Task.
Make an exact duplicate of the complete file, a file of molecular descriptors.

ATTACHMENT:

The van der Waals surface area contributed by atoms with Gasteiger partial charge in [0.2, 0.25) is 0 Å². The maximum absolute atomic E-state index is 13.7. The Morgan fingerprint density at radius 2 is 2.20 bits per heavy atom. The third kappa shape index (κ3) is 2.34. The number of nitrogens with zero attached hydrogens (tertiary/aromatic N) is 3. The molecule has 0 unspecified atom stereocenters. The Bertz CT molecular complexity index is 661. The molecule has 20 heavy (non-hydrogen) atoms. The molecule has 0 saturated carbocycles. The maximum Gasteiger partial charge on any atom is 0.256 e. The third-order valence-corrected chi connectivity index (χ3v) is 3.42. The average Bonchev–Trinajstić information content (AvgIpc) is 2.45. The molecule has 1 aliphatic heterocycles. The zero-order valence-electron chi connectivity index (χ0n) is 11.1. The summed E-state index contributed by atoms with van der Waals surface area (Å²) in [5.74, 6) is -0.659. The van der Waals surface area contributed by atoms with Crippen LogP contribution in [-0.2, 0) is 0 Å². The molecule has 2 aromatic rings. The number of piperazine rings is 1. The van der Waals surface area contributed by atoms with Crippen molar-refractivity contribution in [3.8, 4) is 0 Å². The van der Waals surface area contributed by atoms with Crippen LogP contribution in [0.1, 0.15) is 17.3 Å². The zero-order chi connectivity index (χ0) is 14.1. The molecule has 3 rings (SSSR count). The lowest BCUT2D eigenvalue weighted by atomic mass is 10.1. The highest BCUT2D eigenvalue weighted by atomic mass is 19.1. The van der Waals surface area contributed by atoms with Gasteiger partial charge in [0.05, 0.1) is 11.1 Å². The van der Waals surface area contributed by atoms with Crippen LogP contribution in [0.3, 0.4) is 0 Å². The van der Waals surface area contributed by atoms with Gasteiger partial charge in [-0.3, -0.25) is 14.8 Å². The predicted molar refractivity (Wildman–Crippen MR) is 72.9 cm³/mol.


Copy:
The van der Waals surface area contributed by atoms with Gasteiger partial charge in [0.2, 0.25) is 0 Å². The maximum absolute atomic E-state index is 13.7. The Morgan fingerprint density at radius 2 is 2.20 bits per heavy atom. The third kappa shape index (κ3) is 2.34. The number of nitrogens with zero attached hydrogens (tertiary/aromatic N) is 3. The molecule has 0 unspecified atom stereocenters. The Bertz CT molecular complexity index is 661. The molecule has 20 heavy (non-hydrogen) atoms. The molecule has 0 saturated carbocycles. The maximum Gasteiger partial charge on any atom is 0.256 e. The third-order valence-corrected chi connectivity index (χ3v) is 3.42. The average Bonchev–Trinajstić information content (AvgIpc) is 2.45. The molecule has 1 aliphatic heterocycles. The zero-order valence-electron chi connectivity index (χ0n) is 11.1. The summed E-state index contributed by atoms with van der Waals surface area (Å²) in [5.74, 6) is -0.659. The van der Waals surface area contributed by atoms with Crippen LogP contribution in [-0.2, 0) is 0 Å². The molecule has 2 aromatic rings. The number of piperazine rings is 1. The van der Waals surface area contributed by atoms with Crippen molar-refractivity contribution in [3.8, 4) is 0 Å². The van der Waals surface area contributed by atoms with Crippen LogP contribution in [0.1, 0.15) is 17.3 Å². The zero-order chi connectivity index (χ0) is 14.1. The molecule has 3 rings (SSSR count). The lowest BCUT2D eigenvalue weighted by atomic mass is 10.1. The highest BCUT2D eigenvalue weighted by atomic mass is 19.1. The van der Waals surface area contributed by atoms with Gasteiger partial charge in [0.05, 0.1) is 11.1 Å². The van der Waals surface area contributed by atoms with Crippen LogP contribution in [0.3, 0.4) is 0 Å². The van der Waals surface area contributed by atoms with Gasteiger partial charge in [-0.3, -0.25) is 14.8 Å². The predicted molar refractivity (Wildman–Crippen MR) is 72.9 cm³/mol.